Moral Relativism Essay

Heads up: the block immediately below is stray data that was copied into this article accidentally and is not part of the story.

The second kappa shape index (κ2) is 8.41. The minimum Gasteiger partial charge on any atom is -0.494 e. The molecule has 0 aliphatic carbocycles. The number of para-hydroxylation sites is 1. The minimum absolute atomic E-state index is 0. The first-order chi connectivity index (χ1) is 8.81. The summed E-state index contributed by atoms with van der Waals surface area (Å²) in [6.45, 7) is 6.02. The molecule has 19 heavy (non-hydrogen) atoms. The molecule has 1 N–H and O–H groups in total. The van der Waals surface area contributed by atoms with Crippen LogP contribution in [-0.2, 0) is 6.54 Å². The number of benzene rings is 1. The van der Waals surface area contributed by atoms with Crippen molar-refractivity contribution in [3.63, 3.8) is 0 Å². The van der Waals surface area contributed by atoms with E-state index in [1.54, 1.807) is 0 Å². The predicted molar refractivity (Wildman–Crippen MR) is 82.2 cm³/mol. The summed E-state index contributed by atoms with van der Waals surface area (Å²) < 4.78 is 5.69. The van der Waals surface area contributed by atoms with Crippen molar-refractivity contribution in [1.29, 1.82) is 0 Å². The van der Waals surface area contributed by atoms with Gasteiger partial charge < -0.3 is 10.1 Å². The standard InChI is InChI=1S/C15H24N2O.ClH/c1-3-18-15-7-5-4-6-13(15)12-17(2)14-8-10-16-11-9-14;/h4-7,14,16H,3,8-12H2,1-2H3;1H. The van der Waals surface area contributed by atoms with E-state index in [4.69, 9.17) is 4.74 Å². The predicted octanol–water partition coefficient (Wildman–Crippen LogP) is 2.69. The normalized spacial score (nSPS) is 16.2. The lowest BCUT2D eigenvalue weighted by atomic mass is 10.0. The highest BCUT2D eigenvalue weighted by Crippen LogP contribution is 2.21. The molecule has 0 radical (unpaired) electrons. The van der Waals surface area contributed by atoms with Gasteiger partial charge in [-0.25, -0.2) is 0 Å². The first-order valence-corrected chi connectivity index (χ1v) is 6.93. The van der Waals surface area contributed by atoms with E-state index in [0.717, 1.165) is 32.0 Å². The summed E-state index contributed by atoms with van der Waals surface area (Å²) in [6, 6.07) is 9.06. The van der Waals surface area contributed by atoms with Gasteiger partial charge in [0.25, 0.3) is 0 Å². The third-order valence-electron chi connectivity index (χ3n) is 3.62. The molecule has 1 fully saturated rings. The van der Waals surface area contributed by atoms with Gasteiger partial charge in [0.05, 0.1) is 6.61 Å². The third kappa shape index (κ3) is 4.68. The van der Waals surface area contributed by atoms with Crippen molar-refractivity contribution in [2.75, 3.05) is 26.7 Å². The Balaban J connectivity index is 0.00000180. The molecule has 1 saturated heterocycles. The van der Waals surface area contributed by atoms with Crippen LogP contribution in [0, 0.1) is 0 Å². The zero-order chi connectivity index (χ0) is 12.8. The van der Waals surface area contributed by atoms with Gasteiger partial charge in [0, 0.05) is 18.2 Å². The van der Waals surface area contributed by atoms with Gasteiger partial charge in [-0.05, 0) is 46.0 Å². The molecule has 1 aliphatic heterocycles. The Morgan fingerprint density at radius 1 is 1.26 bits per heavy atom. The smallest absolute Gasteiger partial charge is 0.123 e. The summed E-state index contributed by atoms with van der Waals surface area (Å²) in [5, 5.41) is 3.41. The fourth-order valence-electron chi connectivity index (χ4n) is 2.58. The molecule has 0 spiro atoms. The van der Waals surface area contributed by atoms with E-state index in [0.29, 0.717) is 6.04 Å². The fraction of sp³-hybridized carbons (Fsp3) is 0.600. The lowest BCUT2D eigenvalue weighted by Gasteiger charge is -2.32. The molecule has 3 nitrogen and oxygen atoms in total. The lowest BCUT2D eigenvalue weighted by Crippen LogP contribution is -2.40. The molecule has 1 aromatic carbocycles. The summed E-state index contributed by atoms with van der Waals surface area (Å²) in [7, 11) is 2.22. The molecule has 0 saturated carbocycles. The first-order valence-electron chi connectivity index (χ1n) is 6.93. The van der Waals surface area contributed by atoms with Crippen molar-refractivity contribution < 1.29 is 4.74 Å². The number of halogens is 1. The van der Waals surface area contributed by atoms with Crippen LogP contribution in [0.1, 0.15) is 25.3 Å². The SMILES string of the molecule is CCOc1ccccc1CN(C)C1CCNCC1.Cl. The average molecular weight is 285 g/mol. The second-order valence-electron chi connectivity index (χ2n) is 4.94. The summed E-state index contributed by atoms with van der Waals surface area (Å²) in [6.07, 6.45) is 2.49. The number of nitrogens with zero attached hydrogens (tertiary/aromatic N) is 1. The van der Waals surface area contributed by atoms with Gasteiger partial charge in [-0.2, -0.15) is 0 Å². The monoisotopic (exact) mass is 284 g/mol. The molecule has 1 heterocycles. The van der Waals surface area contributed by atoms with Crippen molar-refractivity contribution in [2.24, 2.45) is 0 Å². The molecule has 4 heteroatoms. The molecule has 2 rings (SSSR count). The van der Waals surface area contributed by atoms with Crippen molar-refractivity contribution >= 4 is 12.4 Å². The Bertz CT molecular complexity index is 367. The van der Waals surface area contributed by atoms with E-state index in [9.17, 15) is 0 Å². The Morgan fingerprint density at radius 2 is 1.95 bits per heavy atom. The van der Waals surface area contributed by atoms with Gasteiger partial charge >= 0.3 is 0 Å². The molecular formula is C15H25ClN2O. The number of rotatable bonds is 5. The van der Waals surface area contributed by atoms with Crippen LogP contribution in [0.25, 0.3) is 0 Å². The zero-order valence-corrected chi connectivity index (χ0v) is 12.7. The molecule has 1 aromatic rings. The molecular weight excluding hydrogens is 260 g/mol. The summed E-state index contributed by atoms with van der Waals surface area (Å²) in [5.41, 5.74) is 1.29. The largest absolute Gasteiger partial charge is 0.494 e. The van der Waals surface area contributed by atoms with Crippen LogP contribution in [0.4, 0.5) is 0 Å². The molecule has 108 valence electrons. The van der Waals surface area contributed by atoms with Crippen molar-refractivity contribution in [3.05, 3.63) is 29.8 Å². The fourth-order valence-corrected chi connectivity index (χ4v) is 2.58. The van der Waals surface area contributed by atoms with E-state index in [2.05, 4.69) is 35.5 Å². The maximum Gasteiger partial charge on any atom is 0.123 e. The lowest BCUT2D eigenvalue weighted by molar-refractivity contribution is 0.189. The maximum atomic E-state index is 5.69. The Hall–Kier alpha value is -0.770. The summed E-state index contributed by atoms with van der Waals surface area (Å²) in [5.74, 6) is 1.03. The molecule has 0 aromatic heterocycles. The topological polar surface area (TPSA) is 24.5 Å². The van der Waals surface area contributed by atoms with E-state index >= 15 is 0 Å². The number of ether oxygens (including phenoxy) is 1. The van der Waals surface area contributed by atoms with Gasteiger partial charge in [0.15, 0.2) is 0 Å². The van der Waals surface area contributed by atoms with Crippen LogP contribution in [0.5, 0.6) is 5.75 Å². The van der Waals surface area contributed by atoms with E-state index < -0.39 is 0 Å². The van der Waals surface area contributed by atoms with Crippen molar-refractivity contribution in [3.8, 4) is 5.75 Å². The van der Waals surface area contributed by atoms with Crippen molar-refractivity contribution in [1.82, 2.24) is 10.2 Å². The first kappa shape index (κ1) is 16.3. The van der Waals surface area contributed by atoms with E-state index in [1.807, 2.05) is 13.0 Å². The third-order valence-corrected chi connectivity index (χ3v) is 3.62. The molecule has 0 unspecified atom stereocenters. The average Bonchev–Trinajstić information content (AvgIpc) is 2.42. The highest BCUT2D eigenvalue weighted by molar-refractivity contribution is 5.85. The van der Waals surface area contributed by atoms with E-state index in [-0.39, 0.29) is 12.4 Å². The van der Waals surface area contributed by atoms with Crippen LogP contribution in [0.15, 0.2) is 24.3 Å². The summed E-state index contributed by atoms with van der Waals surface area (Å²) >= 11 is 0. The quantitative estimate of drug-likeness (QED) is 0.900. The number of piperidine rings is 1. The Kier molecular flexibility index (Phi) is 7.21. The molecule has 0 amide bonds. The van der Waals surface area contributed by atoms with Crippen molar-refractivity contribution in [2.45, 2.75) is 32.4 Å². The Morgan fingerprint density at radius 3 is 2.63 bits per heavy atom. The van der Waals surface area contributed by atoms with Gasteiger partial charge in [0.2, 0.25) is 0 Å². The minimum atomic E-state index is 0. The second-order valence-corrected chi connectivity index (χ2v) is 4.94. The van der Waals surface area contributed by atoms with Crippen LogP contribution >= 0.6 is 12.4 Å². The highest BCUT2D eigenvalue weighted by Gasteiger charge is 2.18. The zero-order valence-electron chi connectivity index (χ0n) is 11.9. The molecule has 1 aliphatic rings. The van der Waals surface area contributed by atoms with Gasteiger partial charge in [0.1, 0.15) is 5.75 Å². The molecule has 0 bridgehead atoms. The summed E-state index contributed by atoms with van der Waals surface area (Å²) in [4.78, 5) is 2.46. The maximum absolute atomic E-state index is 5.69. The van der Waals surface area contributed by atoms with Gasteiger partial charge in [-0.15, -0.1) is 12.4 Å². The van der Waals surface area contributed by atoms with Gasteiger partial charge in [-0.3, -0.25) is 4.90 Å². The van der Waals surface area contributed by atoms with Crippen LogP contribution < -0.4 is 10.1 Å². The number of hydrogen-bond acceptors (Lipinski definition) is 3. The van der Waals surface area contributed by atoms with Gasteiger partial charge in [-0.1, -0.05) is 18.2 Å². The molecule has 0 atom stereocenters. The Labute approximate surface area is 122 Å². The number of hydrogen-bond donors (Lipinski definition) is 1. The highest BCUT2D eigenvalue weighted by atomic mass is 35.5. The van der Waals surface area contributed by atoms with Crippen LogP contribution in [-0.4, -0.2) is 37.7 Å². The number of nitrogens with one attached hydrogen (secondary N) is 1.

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Moral Relativism a) Explain what is meant by ‘Moral Relativism’. Moral Relativism is where different people and different cultures have different ideas and beliefs about ‘Moral’ issues. For example if you steal an apple in the UK, you are likely to get off with a warning. Whereas in Muslim countries such as Saudi Arabia, is you commit the same crime you will get your right hand chopped off. It is the opposite of ‘Moral Absolutism’, which is the idea that there are universal standards of right and wrong, whether or not people agree with them. There are different times of Moral Relativism such as ‘Cultural Relativism’, which combines religious beliefs and social behaviour. We should respect the fact that other people’s customs are very different from our own. Christians take of their hats when entering a church as a sign of respect, whereas Muslims take off the shoes when entering a mosque and the men wear a small hat known as a ‘Taj’. Therefore if a Christian was entering a mosque, out of respect for the Muslim culture, they would also take off their shoes, and vice versa. Some might say that morality and good manners are the same thing, therefore we should adapt our behaviours depending on which society we happen to be in. We should not be so ignorant to realise that our ideas or morals can differ by extremes all over the world, and have no right to try and influence others. If I think ‘Dictatorship is wrong’ is not absolute or universally true. It is true within my culture and society. It may be true in many others. But if there was even the smallest country where it was acceptable then it is not wrong for them. For example, in North Korea ‘Dictatorship is wrong’ is false. Situation Ethics is another type of Moral Relativism. It is a type of ethics which encourages people to stop following the crowd and following other peoples moral rules, but to think for
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